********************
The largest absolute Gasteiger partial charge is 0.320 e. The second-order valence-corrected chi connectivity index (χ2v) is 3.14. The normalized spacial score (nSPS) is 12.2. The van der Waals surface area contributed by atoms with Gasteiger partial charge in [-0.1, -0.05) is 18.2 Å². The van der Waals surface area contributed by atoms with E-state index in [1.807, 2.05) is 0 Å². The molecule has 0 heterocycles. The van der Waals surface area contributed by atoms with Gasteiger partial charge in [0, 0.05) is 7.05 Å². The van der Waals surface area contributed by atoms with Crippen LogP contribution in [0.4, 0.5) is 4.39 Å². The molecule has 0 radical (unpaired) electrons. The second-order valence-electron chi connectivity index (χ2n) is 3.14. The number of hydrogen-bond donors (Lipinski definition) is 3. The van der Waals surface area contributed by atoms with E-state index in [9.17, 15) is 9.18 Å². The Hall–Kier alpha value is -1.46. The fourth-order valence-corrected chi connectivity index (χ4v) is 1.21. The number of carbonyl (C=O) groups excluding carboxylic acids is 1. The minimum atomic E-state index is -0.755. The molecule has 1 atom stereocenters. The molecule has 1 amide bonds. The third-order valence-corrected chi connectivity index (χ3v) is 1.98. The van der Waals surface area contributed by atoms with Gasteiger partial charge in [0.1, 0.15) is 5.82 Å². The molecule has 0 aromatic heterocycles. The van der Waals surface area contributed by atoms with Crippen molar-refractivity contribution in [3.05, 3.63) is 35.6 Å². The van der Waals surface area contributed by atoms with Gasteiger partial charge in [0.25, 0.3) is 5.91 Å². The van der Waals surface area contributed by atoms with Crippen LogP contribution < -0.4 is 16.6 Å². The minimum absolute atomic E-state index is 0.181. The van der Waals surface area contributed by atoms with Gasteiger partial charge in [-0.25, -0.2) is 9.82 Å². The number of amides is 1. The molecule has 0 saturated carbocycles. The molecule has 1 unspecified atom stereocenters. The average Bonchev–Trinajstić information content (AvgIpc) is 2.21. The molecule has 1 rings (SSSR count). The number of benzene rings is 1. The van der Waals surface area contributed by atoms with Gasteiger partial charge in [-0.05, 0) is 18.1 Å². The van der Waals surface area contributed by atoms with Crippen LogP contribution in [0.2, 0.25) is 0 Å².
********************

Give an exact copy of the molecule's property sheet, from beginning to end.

The largest absolute Gasteiger partial charge is 0.320 e. The second-order valence-corrected chi connectivity index (χ2v) is 3.14. The normalized spacial score (nSPS) is 12.2. The van der Waals surface area contributed by atoms with Gasteiger partial charge in [-0.1, -0.05) is 18.2 Å². The van der Waals surface area contributed by atoms with E-state index in [1.807, 2.05) is 0 Å². The molecule has 0 heterocycles. The van der Waals surface area contributed by atoms with Gasteiger partial charge in [0, 0.05) is 7.05 Å². The van der Waals surface area contributed by atoms with Crippen LogP contribution in [0.4, 0.5) is 4.39 Å². The molecule has 0 radical (unpaired) electrons. The second-order valence-electron chi connectivity index (χ2n) is 3.14. The number of hydrogen-bond donors (Lipinski definition) is 3. The van der Waals surface area contributed by atoms with E-state index in [9.17, 15) is 9.18 Å². The Hall–Kier alpha value is -1.46. The fourth-order valence-corrected chi connectivity index (χ4v) is 1.21. The number of carbonyl (C=O) groups excluding carboxylic acids is 1. The minimum atomic E-state index is -0.755. The molecule has 1 atom stereocenters. The molecule has 1 amide bonds. The third-order valence-corrected chi connectivity index (χ3v) is 1.98. The van der Waals surface area contributed by atoms with Gasteiger partial charge in [0.1, 0.15) is 5.82 Å². The molecule has 0 aromatic heterocycles. The van der Waals surface area contributed by atoms with Crippen molar-refractivity contribution in [3.05, 3.63) is 35.6 Å². The van der Waals surface area contributed by atoms with Gasteiger partial charge in [0.25, 0.3) is 5.91 Å². The van der Waals surface area contributed by atoms with Crippen LogP contribution < -0.4 is 16.6 Å². The minimum absolute atomic E-state index is 0.181. The van der Waals surface area contributed by atoms with Gasteiger partial charge in [-0.25, -0.2) is 9.82 Å². The number of amides is 1. The molecule has 0 saturated carbocycles. The molecule has 1 unspecified atom stereocenters. The average Bonchev–Trinajstić information content (AvgIpc) is 2.21. The molecule has 1 rings (SSSR count). The number of benzene rings is 1. The van der Waals surface area contributed by atoms with Gasteiger partial charge in [-0.05, 0) is 18.1 Å². The van der Waals surface area contributed by atoms with Crippen LogP contribution in [0.2, 0.25) is 0 Å².